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Scientifically dabbling detection! @BL_publishing @medwardsbooks #BLCC

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The Measure of Malice: Scientific Detection Stories
Edited by Martin Edwards

You may have picked up a couple of things on the Ramblings i.e. that I’m very behind with my reviewing and that I got a bit bogged down in November with “Berlin Alexanderplatz”…. The first couple of sections of that were so downbeat that I ended up interspersing them with some Golden Age crime, and my! was it a joy in comparison!!

The book in question is the latest collection of short stories in the British Library Crime Classics series, and it’s a wonderful gathering of works called “The Measure of Malice”; the subtitle “Scientific Detection Stories” makes it clear that we’re to be treated to a varied and marvellous selection of tales where the detecting heroes employ all manner of scientific methods; some of which to have a sounder basis than others… ;D

“Measure…” has been expertly compiled by Martin Edwards (the man really *does* deserve an award for services to detective fiction!) and opens neatly with a classic mystery featuring Holmes and Watson, “The Boscombe Valley Mystery”. This is quintessential Conan Doyle with a race to save a wrongly accused man, crimes that stretch into the past and overseas, the introduction of Inspector Lestrade and Holmes at his best; it is the latter’s scientific study of footprints that proves so crucial in this case. Most satisfying!

The book is stuffed with other familiar names; Dorothy L. Sayers‘ short tale, “In The Teeth of the Evidence” has poor Wimsey suffering the dentist and solving a devious crime. Edmund Crispin‘s “Blood Sport” is even shorter, and unusually doesn’t feature his regular detective Fen; instead, Inspector Humbleby traps the killer with a particular kind of specialist knowledge. Some of the sciences are very outre, like the belief that the last thing a person sees as they die is imprinted on their retina; others are ahead of their time; and some of the techniques are a really chilling, such as the method employed in “The Man Who Disappeared”.

I particularly liked the fact that this collection drew on a good number of less well-known authors, and the stories by C. E. Bechhofer Roberts and J.J. Connington were very clever and entertaining. L.T. Meade shares credit for two of her stories with other authors, Robert Eustace and Clifford Halifax; both are clever and atmospheric, and she’s obviously a woman whose work needs tracking down and rediscovering. I was less taken with Ernest Dudley‘s “The Case of the Chemist in the Cupboard”; the story itself was clever and devious, but his detective Doctor Morelle has an insufferably patronising attitude towards his female assistant Miss Frayle (who is obviously quite smart) and I ended up wanting to slap him!

Langdon is one of the outlying suburbs of London, but most of it was built last century. Then it attracted men who are making comfortable, third-class fortunes. The result is that it consists chiefly of genteel villas, each in its own piece of ground, which have tried hard to be unlike one another with contortions of inconvenience. Some of these are still inhabited by the survivors or descendants of those who put them up. Others have been converted by the forces of progress into modern ugliness as blocks of flats offering modern comfort to those who do without babies.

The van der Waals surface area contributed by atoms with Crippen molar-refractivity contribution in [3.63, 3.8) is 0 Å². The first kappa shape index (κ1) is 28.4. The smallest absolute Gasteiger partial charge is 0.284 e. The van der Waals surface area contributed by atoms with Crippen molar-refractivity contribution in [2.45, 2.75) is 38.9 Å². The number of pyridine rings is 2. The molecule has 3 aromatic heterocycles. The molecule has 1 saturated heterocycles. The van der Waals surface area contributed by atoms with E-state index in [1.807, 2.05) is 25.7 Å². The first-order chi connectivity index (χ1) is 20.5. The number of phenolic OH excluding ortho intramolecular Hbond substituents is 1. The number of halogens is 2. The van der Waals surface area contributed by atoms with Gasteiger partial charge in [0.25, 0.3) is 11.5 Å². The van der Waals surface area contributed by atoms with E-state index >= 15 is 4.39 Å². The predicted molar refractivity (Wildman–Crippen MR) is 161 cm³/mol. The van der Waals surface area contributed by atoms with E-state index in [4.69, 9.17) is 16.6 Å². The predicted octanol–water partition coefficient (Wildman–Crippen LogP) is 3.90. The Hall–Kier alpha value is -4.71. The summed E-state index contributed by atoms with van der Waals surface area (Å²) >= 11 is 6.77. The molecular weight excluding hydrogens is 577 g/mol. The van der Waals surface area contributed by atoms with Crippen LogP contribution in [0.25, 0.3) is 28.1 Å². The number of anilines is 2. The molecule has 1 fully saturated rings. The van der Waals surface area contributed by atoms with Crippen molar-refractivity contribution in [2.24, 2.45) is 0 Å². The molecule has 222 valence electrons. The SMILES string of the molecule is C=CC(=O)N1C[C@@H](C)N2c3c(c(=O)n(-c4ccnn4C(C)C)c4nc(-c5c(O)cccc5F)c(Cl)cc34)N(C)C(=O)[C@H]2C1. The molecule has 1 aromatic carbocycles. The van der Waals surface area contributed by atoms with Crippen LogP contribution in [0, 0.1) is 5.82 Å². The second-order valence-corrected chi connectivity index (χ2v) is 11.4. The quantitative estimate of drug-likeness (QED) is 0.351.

Breakfastless and pallid, Reggie came to the hospital built in the lowest, dampest situation which the hills of Langdon provide.

I’ve left the best for last. Any anthology which features Reggie Fortune, surgeon and Home Office Consultant, is a winner in my mind, and this one contains a wonderful story entitled “The Broken Toad”. I’ve sung the praises of H.C. Bailey and his marvellous detecting creation before on the Ramblings; I love Bailey’s writing, Fortune’s idiosyncratic character and his fierce determination to protect the innocent (particularly children). “Toad” is a pure delight, featuring Reggie’s tolerant wife Joan and his regular sidekick, Lomas of the CID. The mystery itself is quite brilliant; the sudden death of a policeman by poison in the middle of the night is unfathomable, and it takes all of Reggie’s ingenuity and deductive skills to get to the bottom of matters. In doing so, he uncovers a real nest of iniquity and the story is utterly gripping. Really, what’s needed is a concerted campaign to get Reggie republished! 😀

“The Measure of Malice” is a lovely chunky anthology of nearly 350 pages; and yet it took me less time to read than a small section of “Berlin Alexanderplatz”… This is another wonderful collection of Golden Age crime from the British Library, and the books are a real treat for the connoisseur of detective stories (or indeed just the casual reader!) Perfect reading for dark evenings when you’re snuggled up in front of the fire (or in whatever cosy corner you might have) – definitely a book for your Christmas list! 😀

Vintage Crime Shorts Redux

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It’s been a little while since I last picked up my lovely collection of vintage crime short stories, “Dead Witness”, but I had a little lull between books recently and figured it was a good time to revisit! Time is progressing in the anthology, and the stories I’m reading now are from the turn of the 20th century.

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The Haverstock Hill Murder by George R. Sims

The informative intro to this tale gives a fascinating insight into author Sims’ life, and his detective creation, Dorcas Dene, is certainly an engaging one. Here, Dorcas is retained to investigate the case of a gentleman convicted of murdering his wife and confined to an asylum. His mother is convinced of his innocence and asks Dorcas to clear his name. An expert in disguise, she turns up unexpectedly all over the place, unrecognised by the narrator (who knows her well) and then finally explains all. Alas, experienced reader of criminal stories that I am, I got the solution almost immediately – which is no disrespect to the story, which I still found enjoyable and nicely written. Dorcas is a lovely detective and I’d like to read more of the stories, as those with a female central character were still a rarity at the time. I’ll just have to try a little less hard to work out the plot….